The spiritual practice of meditation is not unique to Christianity. Many non-Christian religions and secular groups practice meditation. However, when the Bible speaks of meditation, as it often does, it is not the kind of meditation that seeks to disengage, silence, or empty the mind, as in Transcendental or Buddhist forms of meditation. The Scriptures teach meditation that actively engages the mind for the purpose of understanding God’s Word and putting it into practice. How can we meditate on God’s Word so that it produces in us fruitful and holy lives before God?
In the ancient Hebrew world, meditation always involved exercising and engaging the mind. Thomas Watson, a seventeenth-century Puritan minister, devoted much of his life to biblical meditation, both practicing it and teaching about it. He aptly defined the discipline in his book Heaven Taken by Storm as “an holy exercise of the mind, whereby we bring the truths of God to remembrance, and do seriously ponder upon them, and apply them to our selves.”
By Watson’s definition, we can meditate on God’s Word by bringing to memory His truths. Remembering requires active, cognitive recall of what we know about God from His Word: “On my bed I remember you; I think of you through the watches of the night” (Psalm 63:6). According to Psalm 1:2, a blessed, fruitful, and righteous person delights in the Word of the Lord “and meditates on his law day and night.” This meditation is constant (“day and night”) and focused on God’s Word (“his law”). We meditate on God’s Word by filling our minds with it day and night.
God called Joshua to vigorous and continual meditation: “Keep this Book of the Law always on your lips; meditate on it day and night, so that you may be careful to do everything written in it. Then you will be prosperous and successful” (Joshua 1:8). Here, biblical meditation expands from merely thinking to speaking (“on your lips”). The passage also states the purpose of meditation, that is, obedience to God’s Word, which produces prosperity and success before God.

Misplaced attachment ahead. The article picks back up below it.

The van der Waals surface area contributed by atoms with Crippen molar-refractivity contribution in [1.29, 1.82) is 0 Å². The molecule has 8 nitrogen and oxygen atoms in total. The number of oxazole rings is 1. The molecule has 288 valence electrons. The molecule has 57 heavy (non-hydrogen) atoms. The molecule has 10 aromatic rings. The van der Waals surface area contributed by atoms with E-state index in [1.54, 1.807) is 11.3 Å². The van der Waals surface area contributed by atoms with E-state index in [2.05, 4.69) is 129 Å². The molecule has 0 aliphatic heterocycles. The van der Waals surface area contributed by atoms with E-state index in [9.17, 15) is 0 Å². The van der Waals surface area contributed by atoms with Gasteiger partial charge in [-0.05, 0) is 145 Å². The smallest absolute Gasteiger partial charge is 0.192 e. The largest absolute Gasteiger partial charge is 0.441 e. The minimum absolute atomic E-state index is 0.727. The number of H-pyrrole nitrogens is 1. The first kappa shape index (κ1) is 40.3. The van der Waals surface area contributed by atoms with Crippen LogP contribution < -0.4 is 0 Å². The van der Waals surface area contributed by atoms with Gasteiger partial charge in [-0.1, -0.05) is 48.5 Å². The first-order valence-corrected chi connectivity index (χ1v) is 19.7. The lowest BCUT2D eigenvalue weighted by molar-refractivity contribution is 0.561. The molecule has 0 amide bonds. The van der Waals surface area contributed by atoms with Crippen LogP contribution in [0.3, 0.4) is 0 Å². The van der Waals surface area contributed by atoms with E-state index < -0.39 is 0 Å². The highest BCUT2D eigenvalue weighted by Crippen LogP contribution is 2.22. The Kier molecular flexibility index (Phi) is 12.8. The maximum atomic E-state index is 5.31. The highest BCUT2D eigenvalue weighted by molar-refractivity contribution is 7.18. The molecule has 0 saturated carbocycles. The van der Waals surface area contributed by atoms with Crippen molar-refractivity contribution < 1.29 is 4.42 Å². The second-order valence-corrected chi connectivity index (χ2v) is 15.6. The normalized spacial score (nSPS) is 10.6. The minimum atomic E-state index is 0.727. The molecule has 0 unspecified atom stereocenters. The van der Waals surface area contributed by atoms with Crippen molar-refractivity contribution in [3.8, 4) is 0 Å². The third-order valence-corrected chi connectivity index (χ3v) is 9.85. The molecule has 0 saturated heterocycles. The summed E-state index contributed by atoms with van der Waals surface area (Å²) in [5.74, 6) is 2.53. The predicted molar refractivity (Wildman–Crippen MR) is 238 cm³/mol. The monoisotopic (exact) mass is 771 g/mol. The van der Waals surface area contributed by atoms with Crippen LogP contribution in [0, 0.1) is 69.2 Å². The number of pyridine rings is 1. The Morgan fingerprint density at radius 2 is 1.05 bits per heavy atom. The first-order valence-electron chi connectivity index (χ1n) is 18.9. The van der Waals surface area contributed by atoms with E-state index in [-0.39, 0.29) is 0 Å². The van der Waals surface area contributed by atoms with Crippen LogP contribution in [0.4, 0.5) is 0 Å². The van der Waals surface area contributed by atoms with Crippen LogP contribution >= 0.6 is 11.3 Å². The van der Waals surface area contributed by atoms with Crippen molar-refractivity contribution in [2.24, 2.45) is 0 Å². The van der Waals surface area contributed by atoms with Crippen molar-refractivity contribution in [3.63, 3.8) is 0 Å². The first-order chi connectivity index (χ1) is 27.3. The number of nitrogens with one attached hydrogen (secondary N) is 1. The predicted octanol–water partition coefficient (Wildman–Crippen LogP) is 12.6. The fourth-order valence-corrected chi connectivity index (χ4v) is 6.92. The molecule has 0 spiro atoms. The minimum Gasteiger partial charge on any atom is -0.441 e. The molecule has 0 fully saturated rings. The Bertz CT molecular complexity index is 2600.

Watson’s description of meditation includes serious contemplation or pondering of God’s truth. Psalm 119:15 says, “I will study your commandments and reflect on your ways” (NLT). So biblical meditation involves deep reflection and study of God’s Word. When we read the Bible, are we reading it slowly and intentionally? Are we thinking about the significance of the words and how they relate to our lives and the lives of others? If so, we are meditating on God’s Word.
Meditation requires time and effort. It can’t be rushed. It involves withdrawing from the distractions of this life so that we can fix our thoughts on God and His Word. By shutting out the noise of this world, we are better able to focus our attention on God and understand His ways: “I have more insight than all my teachers, for I meditate on your statutes” (Psalm 119:99).
Finally, as Watson touched on, biblical meditation seeks to apply God’s Word to our lives. Psalm 19:14 illustrates this truth: “May these words of my mouth and this meditation of my heart be pleasing in your sight, LORD, my Rock and my Redeemer.” Meditating on God’s Word becomes pleasing in God’s sight because it results in the transformation of our lives. As we read and speak God’s truth and actively ponder it, the Holy Spirit enables us to put that truth into practice. In Philippians 4:8–9, the apostle Paul gives us this beautiful and complete picture of biblical meditation: “Finally, brothers and sisters, whatever is true, whatever is noble, whatever is right, whatever is pure, whatever is lovely, whatever is admirable—if anything is excellent or praiseworthy—think about such things. Whatever you have learned or received or heard from me, or seen in me—put it into practice. And the God of peace will be with you.”
Meditation is a way of internalizing God’s Word—taking it deep into our hearts—so that the Holy Spirit can work through it to guide, teach, purify, and transform us from within. We can listen to the Bible, read it, and memorize Scripture to get it into our minds, but then we must also ponder it continually in our hearts so that we gain a deeper understanding of it and how it applies to our lives.
Here are four practical tips for meditating on God’s Word:
1. Carve out a specific time and place each day when you are least likely to be interrupted or distracted to get alone and meditate on God’s Word.
2. Start with prayer and ask God to help you with your meditation. You can ask the Lord to draw you closer to Him, open your eyes to His truth, help you apply that truth in your life, and transform you as you meditate on God’s Word.
3. Choose a small section of Scripture. Think about what the passage means. Study it in depth so that you can understand it in context. Take notes. Ask questions. Memorize the passage. Ask God what He wants to say to you through the text.
4. Consider how you can apply the passage to your life in practical ways, and ask God to help you follow through in obedience to what He shows you.
Prophet Nathan Emol